W dollars a dayOsborne's Bangkok is a vibrant instinctual city full of contradictions He wanders the streets dining on insects trawling through forgotten neighbourhoods decayed temples and sleazy barsFar than a travel b I read this book concurrently with Farang by Iain Corness as a sort of antidote to that books vanilla contentThe author travelled to Thailand to get some cut price dentistry and discovered he could live in Bangkok for practically no money so he stayed Throughout the book he comes and goes from Thailand but it is never really explained At various points he has no money and resorts to stealing other times he is just poor and is supported by his fellow farang other times he seems well offHis story revolves around the non touristy Bangkok He spends a lot of time walking around the lesser known parts of the city The parts where the servants to the wealthy live and the urban areas and their hidden sights And of course it tells the story of his fellow expat weirdos and the unusual lives they live in BangkokThe book contains some great descriptive writing and the author is obviously fond of the back streets the grit the aging colour and the fringe culture While there are many mentions of sex and the prostitution well known in Bangkok it is certainly not central to the narrative but always present and the author remains surprisingly coy about his involvement along these lines There is a certain cynicism to the book which suggests the author is living alongside the other characters rather than with them It is probably worth touching on the other farang in this book as the large part of the story revolves around them They are I guess a pretty sad but realistic bunch of expats living hiding in the city They include the ex military Scotsman living across the border is Cambodia running an adventure guiding business among the mines who spends time in Bangkok looking for guests than he does with his wife in Cambodia there is the aging and lonely retired Australian bank manager preparing to die here a strange an eccentric Spanish artist the mysterious McGinnis whose background and business are never clear Lionel the gay French journalist with the attractive wife in a marriage of convenience a German BMW salesman having a testicle amputated who Osborne meets in hospitalThe book covers a lot of ground and there is a lot of detail in the stories but one can t help thinking there is a bit of embellishment going on here There is plenty of opportunity to mix and match stories as there is no real avenue for validation however the sleazy bars the decaying temples the strange characters all make for a good read On this train of thought I like the uote on the back cover Far than a travel book Bangkok Days explores both the little known extraordinary city and the lives of a handful of doomed expatriates living there as vivid a set of liars and losers as was ever invented by Graham Greene Three and a half stars rounded up Poslije svega (After, price dentistry and discovered he could live in Bangkok for Die Herrenschneiderei practically no money so he stayed Throughout the book he comes and goes from Thailand but it is never really explained At various Calling Cards: Uncover Your Calling points he has no money and resorts to stealing other times he is just Cities of God poor and is supported by his fellow farang other times he seems well offHis story revolves around the non touristy Bangkok He spends a lot of time walking around the lesser known Daisy Malone and the Blue Glowing Stone parts where the servants to the wealthy live and the urban areas and their hidden sights And of course it tells the story of his fellow expat weirdos and the unusual lives they live in BangkokThe book contains some great descriptive writing and the author is obviously fond of the back streets the grit the aging colour and the fringe culture While there are many mentions of sex and the Pretend God Is Deaf prostitution well known in Bangkok it is certainly not central to the narrative but always Cased Images & Tintypes KwikGuide present and the author remains surprisingly coy about his involvement along these lines There is a certain cynicism to the book which suggests the author is living alongside the other characters rather than with them It is Las Puertas Del Amor probably worth touching on the other farang in this book as the large Discoveries part of the story revolves around them They are I guess a A Fire Within: Sekret Machines Series, Book 2 pretty sad but realistic bunch of expats living hiding in the city They include the ex military Scotsman living across the border is Cambodia running an adventure guiding business among the mines who spends time in Bangkok looking for guests than he does with his wife in Cambodia there is the aging and lonely retired Australian bank manager Idenics preparing to die here a strange an eccentric Spanish artist the mysterious McGinnis whose background and business are never clear Lionel the gay French journalist with the attractive wife in a marriage of convenience a German BMW salesman having a testicle amputated who Osborne meets in hospitalThe book covers a lot of ground and there is a lot of detail in the stories but one can t help thinking there is a bit of embellishment going on here There is Night Owl Loonette plenty of opportunity to mix and match stories as there is no real avenue for validation however the sleazy bars the decaying temples the strange characters all make for a good read On this train of thought I like the uote on the back cover Far than a travel book Bangkok Days explores both the little known extraordinary city and the lives of a handful of doomed expatriates living there as vivid a set of liars and losers as was ever invented by Graham Greene Three and a half stars rounded up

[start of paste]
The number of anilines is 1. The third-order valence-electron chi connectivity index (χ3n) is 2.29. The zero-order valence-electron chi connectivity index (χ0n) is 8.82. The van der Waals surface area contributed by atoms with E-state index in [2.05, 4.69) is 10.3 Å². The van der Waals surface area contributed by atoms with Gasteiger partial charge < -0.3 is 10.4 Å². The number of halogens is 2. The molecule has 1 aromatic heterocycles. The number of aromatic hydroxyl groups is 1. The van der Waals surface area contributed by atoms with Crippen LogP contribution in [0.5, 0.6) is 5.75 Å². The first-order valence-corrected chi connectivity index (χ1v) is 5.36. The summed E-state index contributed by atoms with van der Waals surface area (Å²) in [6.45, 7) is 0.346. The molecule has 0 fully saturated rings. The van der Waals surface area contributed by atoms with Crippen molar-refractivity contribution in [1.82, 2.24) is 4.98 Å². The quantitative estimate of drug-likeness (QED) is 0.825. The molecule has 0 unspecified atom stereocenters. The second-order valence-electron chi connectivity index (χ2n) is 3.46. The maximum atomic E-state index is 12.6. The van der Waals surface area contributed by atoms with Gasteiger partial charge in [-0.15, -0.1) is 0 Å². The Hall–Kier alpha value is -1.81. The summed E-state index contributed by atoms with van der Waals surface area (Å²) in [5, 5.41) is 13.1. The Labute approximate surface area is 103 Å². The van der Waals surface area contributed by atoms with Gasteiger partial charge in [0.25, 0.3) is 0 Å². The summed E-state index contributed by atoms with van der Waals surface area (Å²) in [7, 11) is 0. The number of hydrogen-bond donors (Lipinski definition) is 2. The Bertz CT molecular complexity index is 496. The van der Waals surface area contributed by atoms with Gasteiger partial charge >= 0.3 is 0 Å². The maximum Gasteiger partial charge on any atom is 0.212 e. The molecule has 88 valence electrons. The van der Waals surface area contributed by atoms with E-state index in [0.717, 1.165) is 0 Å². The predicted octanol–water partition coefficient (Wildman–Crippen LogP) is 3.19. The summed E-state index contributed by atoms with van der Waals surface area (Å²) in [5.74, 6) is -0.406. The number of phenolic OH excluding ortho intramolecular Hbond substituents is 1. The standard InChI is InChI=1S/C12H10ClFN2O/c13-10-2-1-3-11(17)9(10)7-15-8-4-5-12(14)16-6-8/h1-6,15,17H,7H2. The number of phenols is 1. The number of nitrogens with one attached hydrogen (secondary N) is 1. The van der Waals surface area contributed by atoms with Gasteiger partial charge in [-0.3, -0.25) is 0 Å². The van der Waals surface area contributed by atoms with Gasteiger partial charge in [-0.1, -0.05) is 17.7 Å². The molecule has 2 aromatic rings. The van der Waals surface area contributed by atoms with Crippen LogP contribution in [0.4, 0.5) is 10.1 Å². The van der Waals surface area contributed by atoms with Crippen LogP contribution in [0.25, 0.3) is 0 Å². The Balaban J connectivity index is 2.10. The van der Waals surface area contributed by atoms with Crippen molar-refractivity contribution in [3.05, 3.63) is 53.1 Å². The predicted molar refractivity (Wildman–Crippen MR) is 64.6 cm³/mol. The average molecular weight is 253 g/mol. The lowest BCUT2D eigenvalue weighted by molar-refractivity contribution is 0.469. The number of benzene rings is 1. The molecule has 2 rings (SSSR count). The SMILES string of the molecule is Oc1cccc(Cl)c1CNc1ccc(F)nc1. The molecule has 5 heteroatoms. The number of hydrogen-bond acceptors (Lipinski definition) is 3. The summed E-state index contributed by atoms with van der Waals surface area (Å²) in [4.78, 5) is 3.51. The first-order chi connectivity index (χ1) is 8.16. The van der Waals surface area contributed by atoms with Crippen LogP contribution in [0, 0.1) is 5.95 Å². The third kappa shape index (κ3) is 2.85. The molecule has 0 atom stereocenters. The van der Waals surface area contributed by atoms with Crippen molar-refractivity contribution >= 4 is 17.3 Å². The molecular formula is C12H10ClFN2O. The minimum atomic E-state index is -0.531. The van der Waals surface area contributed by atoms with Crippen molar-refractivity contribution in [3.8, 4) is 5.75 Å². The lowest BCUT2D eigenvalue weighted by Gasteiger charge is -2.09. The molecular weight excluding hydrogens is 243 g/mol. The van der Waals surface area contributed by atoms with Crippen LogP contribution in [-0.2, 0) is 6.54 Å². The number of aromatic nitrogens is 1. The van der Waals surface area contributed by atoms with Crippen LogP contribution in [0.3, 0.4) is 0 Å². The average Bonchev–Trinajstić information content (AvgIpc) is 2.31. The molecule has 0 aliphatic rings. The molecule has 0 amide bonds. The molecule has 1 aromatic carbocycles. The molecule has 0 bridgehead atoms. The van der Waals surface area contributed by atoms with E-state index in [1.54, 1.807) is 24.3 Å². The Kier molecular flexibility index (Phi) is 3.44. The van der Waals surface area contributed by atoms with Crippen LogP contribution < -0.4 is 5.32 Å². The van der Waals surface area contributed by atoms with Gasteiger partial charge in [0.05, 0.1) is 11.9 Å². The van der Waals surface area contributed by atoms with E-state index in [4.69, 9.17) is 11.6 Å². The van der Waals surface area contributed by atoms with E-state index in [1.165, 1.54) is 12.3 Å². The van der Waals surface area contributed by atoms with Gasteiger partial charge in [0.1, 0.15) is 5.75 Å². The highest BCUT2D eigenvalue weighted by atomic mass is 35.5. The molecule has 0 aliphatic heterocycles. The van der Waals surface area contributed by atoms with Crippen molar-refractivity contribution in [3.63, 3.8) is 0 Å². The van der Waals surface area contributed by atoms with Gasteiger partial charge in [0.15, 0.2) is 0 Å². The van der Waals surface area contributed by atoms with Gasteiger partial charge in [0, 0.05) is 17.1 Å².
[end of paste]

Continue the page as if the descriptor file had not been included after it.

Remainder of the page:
SUMMARY ☆ E-book, or Kindle E-pub ☆ Lawrence Osborne

Ook Bangkok Days explores both the little known extraordinary city and the lives of a handful of doomed ex patriates living there 'as vivid a set of liars and losers as was ever invented by Graham Greene' New York Times Lonely middle aged white man writes about lonely middle aged white men in Bangkok That s a real perspective and there s some good phrasing and a few fun stories but in the end it s too limited to be very interesting